This page lists our postings
from earlier in April, 2011
For an index to all our reports
the 219th General Assembly
from earlier in June, 2011
For links to earlier archive pages,
Two more presbyteries vote YES on Amendment A, for a more
just and inclusive church!
(Tuesday, April 26) Lehigh Presbytery continued its support for
Amendment A, by 68-48-1.
And the Presbytery of Florida switched to vote
Yes, by 49-36! It is the 17th presbytery to make that
great shift for justice.
The count of presbytery voting is now 82-59.
Five more Yes votes are needed to move the
PC(USA) a giant step forward.
Here is the remaining schedule >>
blogger the Rev. John
Shuck, and to Tricia Dykers Koenig,
Covenant Network National Organizer.
Celebrate Multicultural Church
This announcement comes from the
General Assembly Mission Council, Presbyterian Church (USA)
“The water flows out of the temple, becoming
deeper and wider as it spreads … it is a source of healing and
health, life flourishing” (Ezekiel 47)
Celebrate Multicultural Church Sunday
Church Sunday, May 15, offers congregations all across the
PC(USA) an opportunity to celebrate the Biblical vision of a
united community, which welcomes, celebrates, and incorporates
God’s people of all cultures and languages in one place.
Click here for tools and ideas to help your congregation
live out our church-wide calling to Grow Christ’s Church Deep
and Wide in diversity.
An Open Letter to the Presbyterian Church from one of your
from Michael J. Adee, Executive
Director & Field Organizer, More Light Presbyterians
April 25, 2011
Grace and peace to all of you. I was baptized
as an infant at First Presbyterian Church, Billings, Montana. I
was taught faith, Scripture, the good news of the Gospel of
Jesus Christ and confirmed at Westminster Presbyterian Church,
Sulphur, Louisiana. As a kid and teenager, I loved going to
church and being part of a church family. I sang in our church
choir with my Dad, loved our youth group of four and the
all-church potluck dinners. I had Jesus' bumper stickers on my
1963 VW bug when I was in high school. I probably annoyed some
of my friends in high school and college with my Christian zeal.
When I affirmed being gay in my late twenties,
the Church was no longer a safe or loving place for me, so I
left the Church. I give thanks to God for being loved back to
faith by Mount Auburn Presbyterian Church, Cincinnati, Ohio. I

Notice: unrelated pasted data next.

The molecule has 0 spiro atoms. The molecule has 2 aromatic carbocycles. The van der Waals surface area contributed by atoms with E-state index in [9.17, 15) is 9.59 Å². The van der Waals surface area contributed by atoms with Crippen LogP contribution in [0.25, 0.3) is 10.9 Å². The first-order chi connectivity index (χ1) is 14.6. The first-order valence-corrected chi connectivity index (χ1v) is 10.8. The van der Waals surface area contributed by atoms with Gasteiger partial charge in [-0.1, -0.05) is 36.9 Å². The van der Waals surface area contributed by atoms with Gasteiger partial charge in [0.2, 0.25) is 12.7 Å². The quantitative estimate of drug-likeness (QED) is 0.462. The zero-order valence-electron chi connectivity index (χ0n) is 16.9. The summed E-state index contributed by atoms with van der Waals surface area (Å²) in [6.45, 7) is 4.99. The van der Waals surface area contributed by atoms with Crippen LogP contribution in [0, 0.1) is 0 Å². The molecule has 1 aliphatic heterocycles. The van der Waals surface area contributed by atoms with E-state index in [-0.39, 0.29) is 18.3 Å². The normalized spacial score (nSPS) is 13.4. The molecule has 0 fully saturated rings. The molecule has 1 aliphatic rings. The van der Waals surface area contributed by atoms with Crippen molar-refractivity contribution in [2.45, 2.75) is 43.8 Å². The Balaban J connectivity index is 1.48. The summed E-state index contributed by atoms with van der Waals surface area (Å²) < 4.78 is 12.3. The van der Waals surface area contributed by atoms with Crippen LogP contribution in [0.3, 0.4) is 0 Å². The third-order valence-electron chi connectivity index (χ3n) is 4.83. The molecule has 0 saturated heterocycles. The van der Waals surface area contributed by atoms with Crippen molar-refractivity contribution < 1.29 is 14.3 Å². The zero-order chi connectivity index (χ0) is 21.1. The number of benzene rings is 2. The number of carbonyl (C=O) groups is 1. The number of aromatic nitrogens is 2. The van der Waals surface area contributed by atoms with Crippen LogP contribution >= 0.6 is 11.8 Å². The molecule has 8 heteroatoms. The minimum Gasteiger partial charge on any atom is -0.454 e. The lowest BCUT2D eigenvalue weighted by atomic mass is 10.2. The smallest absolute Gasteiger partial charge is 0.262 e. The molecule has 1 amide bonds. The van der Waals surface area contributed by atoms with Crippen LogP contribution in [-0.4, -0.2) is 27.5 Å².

was ordained and installed as an Elder there. I've served as an
Elder at Mount Auburn Presbyterian Church, Cincinnati and First
Presbyterian Church, Santa Fe, New Mexico.
I began serving as a volunteer with More Light
Presbyterians in 1991 and on staff since 1999. I would not be in
the Presbyterian Church, or in any church, if not for Mount
Auburn Presbyterian Church and their unconditional welcome and
invitation to serve God with them.
I believe the 219th General Assembly's
Ordination Amendment 10-A offers this kind of unconditional
welcome and invitation to faith, grace, salvation, church
membership and ministry to all of God's children, not just some.
The rest of Adee's open letter,
including his Top Ten Reasons for supporting Amendment 10-A
The Religious Right stands up for bullies
This message (slightly edited here) comes
from People for the American Way, on April 26, 2011
As states and school districts work to stem a
tide of anti-gay bullying in American schools, believe it or not
a powerful group is actually out to stop them. Many in the
radical Religious Right have been leading a concerted effort to
stop programs that seek to protect LGBT youth from bullying and
to deny that the problem of anti-gay bullying exists.
Check out our new report, "Big Bullies: How the Religious
Right is Trying to Make Schools Safe for Bullies and
Dangerous for Gay Kids."
The report has already been promoted by
influential blogs and news sites like Dan Savage's The Stranger,
JoeMyGod, TruthOut and the Miami Herald's LGBT blog, to name
just a few. Please take a moment to read it and share it with
others using the Facebook and Twitter buttons at the top of the
report and by forwarding this report.
The anti-anti-bullying movement sounds like a
joke, but it's frighteningly real. The Religious Right is
desperately trying to protect bullies and further marginalize
gay and gay-perceived kids by stopping efforts to make schools
safe for every child.
The Right's anti-anti-bullying effort relies
on four central strategies, according to the report:
1. The Indoctrination Myth: Religious Right
activists claim that anti-bullying policies will result in
"homosexual indoctrination" in schools.
2. The "Special Rights" Smear: Opponents claim
that recognizing and confronting the problem of anti-gay
bullying amounts to granting "special rights" to LGBT kids.
3. Playing the Victim: The Religious Right has
tried to turn the realities of school bullying on their head,
claiming that anti-gay bullies are the real victims, and gay
rights groups the real bullies.
4. Blaming the Victim: In the crudest part of
the anti-anti-bullying effort, Religious Right activists are
trying to blame the gay rights movement and gay kids themselves
for anti-gay bullying.